Our souls are the lamps that this sublime Fire ignites, according to this verse which is referring to this sacrosanct Fire and declares about Moses: “Behold Moses saw a Fire, He said to his family: ‘Stay here’.” (20/10). These last words mean a renouncing of his family, that is to say, his external and internal senses, according to this other verse: “Take off your two sandals” (20/12). And again, this other verse: “He saw a Fire on the side of Mount Sinai” (28/29) and this one: “Blessed who is in the Fire” (27/8) are in harmony with this one: “Maybe will I bring you some burning firebrand” (20/10), meaning a mass of blazing Fire. If we investigate further, this verse: “Blessed are those who are around the fire” (27/8) is in harmony with this other verse: “I will bring you some news” (27/7). In brief, the burning firebrand is for those who are themselves in the Fire (those who reached Haqq al-yaqin), while the ‘news’ is for those who are still around this Fire.
Take good heed of the eloquence of divine Revelation, how it expresses itself in parables, how it refers to the immaterial soul and to the things of the soul (intellective and intelligible) using sensible images, in conformity with what this verse tells: “God sets forth Parables for men, in order that they may receive admonition.” (14/25). And this verse testifies of it: “These parables we will set forth for mankind, but only those understand them who have knowledge.” (29/42). There is a verse that has a similar line: “There is in yourself (in your souls) Signs; don’t you see them?” (51/21). And this one: “We will show them Signs in the horizons and in their souls” (41/53) suggests that the marvels of the macrocosm have their image and their correspondences in the microcosm which man is. And this other verse is in harmony with the preceding ones: “All the testimonies that we tell you about the prophets are meant to firm your heart; in these testimonies come, beside Truth, an exhortation and a reminder to the believers.” (11/120).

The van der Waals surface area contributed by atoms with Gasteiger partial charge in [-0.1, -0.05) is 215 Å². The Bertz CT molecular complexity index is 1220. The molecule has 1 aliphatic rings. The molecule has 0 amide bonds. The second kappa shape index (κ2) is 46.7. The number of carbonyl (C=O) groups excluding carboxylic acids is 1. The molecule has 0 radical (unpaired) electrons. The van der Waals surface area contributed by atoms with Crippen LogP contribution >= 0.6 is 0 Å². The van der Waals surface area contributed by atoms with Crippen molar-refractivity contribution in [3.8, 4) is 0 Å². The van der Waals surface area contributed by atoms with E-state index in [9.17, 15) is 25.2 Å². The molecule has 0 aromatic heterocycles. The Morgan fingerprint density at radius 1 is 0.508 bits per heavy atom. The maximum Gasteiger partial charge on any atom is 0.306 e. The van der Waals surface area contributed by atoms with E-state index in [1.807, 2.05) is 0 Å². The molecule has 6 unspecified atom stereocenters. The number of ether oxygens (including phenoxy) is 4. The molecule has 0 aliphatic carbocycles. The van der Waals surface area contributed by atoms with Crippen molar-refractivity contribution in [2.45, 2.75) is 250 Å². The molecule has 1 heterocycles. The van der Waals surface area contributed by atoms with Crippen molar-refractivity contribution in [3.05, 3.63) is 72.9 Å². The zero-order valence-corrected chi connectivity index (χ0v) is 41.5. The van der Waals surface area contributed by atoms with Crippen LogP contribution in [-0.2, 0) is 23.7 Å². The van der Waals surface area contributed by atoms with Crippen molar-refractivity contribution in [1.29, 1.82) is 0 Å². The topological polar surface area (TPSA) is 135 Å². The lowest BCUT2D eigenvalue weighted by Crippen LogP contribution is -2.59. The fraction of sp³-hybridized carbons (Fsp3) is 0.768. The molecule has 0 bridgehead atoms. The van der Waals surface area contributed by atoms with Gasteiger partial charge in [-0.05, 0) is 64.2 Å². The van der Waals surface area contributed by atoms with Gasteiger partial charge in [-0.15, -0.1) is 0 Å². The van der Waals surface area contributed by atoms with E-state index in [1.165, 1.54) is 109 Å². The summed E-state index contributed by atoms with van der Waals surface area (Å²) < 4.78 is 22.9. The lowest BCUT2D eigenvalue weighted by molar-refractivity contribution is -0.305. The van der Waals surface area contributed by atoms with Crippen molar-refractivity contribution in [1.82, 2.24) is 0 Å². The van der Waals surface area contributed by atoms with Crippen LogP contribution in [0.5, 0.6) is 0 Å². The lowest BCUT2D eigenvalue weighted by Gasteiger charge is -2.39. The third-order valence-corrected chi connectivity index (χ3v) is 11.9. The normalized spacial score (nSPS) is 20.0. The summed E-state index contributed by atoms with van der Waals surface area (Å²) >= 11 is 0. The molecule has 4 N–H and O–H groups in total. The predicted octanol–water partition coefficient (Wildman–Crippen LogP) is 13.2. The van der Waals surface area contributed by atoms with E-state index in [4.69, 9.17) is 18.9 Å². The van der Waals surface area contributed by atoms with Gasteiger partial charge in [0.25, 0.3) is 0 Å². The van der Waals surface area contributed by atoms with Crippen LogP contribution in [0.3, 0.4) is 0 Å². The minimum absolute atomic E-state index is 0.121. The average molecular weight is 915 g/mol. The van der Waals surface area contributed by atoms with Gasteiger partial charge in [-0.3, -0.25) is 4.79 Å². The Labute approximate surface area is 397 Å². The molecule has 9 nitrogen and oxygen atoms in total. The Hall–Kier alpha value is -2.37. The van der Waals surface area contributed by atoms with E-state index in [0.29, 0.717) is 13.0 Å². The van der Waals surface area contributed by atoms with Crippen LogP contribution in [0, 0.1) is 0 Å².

In contrast, when active Imagination (here the phantasis) throws itself upon the things that are under the rule of the senses, and wanders ceaselessly from one thing to another, it prevents the soul to perceive the intelligibles and bring into her trouble and disruption. She is then (not the blessed tree anymore but) the tree a verse of the Qur’an speaks of, in the context of certain dreams, the ‘cursed tree’ (17/62). It is her, the scattered active imagination, which then confuses, mixes everything, troubles and perverts all things authentic. She is, as it is said in another verse: “similar to a bad tree, uprooted from the surface of the earth, lacking any implantation.” (14/31), because she is ceaselessly in movement, unstable, never pausing.
This phantasis, perpetually in movement in the sensible things, it is the mountain that interferes between the intellective world (the world of the pure intelligences) and our souls. Don’t you see that when MOSES asks for vision, it was replied to him: “You will not see me, however, look at this mountain; if it stays motionless at its place, you will see me.” (7/143). Because this interfering mountain, in perpetual motion, prevents the soul (to have blinks of the sacrosanct world). Therefore, when the sacrosanct revelation springs from the un-real world of the phantasis, it crushes this interfering mountain, in accordance with what this verse says: “When the Lord manifested Himself upon the mountain, he crushed it and flattened it, and Moses fell down in a swoon.” (7/143). The rule of the human condition was interrupted by the manifestation of the rule of divine Reality. Having come closer to the spiritual Fire, the soul becomes burning and luminous, hidden from the vision of the multitude, immerged in the light of eternal subsistence.
The mystical theosophists (those who have the experience of the ta’alloch, of the theosis) preserve their secrets concerning the manner in which the soul finds its deliverance into the divine world, secrets we alluded to in our ‘Book of the Oriental Theosophy’ (hikmat al-Ishraq).